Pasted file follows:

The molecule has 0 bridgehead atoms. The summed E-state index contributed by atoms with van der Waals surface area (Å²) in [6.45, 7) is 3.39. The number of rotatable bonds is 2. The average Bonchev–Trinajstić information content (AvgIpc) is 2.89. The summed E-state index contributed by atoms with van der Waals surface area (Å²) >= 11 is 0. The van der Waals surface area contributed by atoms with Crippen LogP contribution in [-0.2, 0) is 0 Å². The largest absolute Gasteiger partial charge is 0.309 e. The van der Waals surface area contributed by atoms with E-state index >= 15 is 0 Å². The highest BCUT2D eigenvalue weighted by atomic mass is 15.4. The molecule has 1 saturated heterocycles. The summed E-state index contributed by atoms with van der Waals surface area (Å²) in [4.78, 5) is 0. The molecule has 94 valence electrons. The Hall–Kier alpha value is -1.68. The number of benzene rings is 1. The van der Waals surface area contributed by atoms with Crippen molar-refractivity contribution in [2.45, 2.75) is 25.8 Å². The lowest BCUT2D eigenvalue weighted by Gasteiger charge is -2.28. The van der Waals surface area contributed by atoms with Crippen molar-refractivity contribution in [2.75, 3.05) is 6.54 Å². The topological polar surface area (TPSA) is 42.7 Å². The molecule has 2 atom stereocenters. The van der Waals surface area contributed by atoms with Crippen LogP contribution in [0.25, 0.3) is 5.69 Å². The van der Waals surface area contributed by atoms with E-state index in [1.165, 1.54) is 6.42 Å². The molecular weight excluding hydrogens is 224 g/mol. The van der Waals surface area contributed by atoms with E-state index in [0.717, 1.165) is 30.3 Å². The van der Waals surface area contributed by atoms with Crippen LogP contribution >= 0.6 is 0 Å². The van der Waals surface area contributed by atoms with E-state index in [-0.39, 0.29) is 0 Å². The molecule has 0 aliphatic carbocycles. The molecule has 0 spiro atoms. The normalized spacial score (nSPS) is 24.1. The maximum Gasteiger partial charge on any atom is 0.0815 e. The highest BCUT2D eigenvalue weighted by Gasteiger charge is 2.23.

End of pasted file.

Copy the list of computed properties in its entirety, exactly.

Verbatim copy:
The molecule has 0 bridgehead atoms. The summed E-state index contributed by atoms with van der Waals surface area (Å²) in [6.45, 7) is 3.39. The number of rotatable bonds is 2. The average Bonchev–Trinajstić information content (AvgIpc) is 2.89. The summed E-state index contributed by atoms with van der Waals surface area (Å²) >= 11 is 0. The van der Waals surface area contributed by atoms with Crippen LogP contribution in [-0.2, 0) is 0 Å². The largest absolute Gasteiger partial charge is 0.309 e. The van der Waals surface area contributed by atoms with E-state index >= 15 is 0 Å². The highest BCUT2D eigenvalue weighted by atomic mass is 15.4. The molecule has 1 saturated heterocycles. The summed E-state index contributed by atoms with van der Waals surface area (Å²) in [4.78, 5) is 0. The molecule has 94 valence electrons. The Hall–Kier alpha value is -1.68. The number of benzene rings is 1. The van der Waals surface area contributed by atoms with Crippen molar-refractivity contribution in [2.45, 2.75) is 25.8 Å². The lowest BCUT2D eigenvalue weighted by Gasteiger charge is -2.28. The van der Waals surface area contributed by atoms with Crippen molar-refractivity contribution in [2.75, 3.05) is 6.54 Å². The topological polar surface area (TPSA) is 42.7 Å². The molecule has 2 atom stereocenters. The van der Waals surface area contributed by atoms with Crippen LogP contribution in [0.25, 0.3) is 5.69 Å². The van der Waals surface area contributed by atoms with E-state index in [1.165, 1.54) is 6.42 Å². The molecular weight excluding hydrogens is 224 g/mol. The van der Waals surface area contributed by atoms with E-state index in [0.717, 1.165) is 30.3 Å². The van der Waals surface area contributed by atoms with Crippen LogP contribution >= 0.6 is 0 Å². The van der Waals surface area contributed by atoms with E-state index in [-0.39, 0.29) is 0 Å². The molecule has 0 aliphatic carbocycles. The molecule has 0 spiro atoms. The normalized spacial score (nSPS) is 24.1. The maximum Gasteiger partial charge on any atom is 0.0815 e. The highest BCUT2D eigenvalue weighted by Gasteiger charge is 2.23.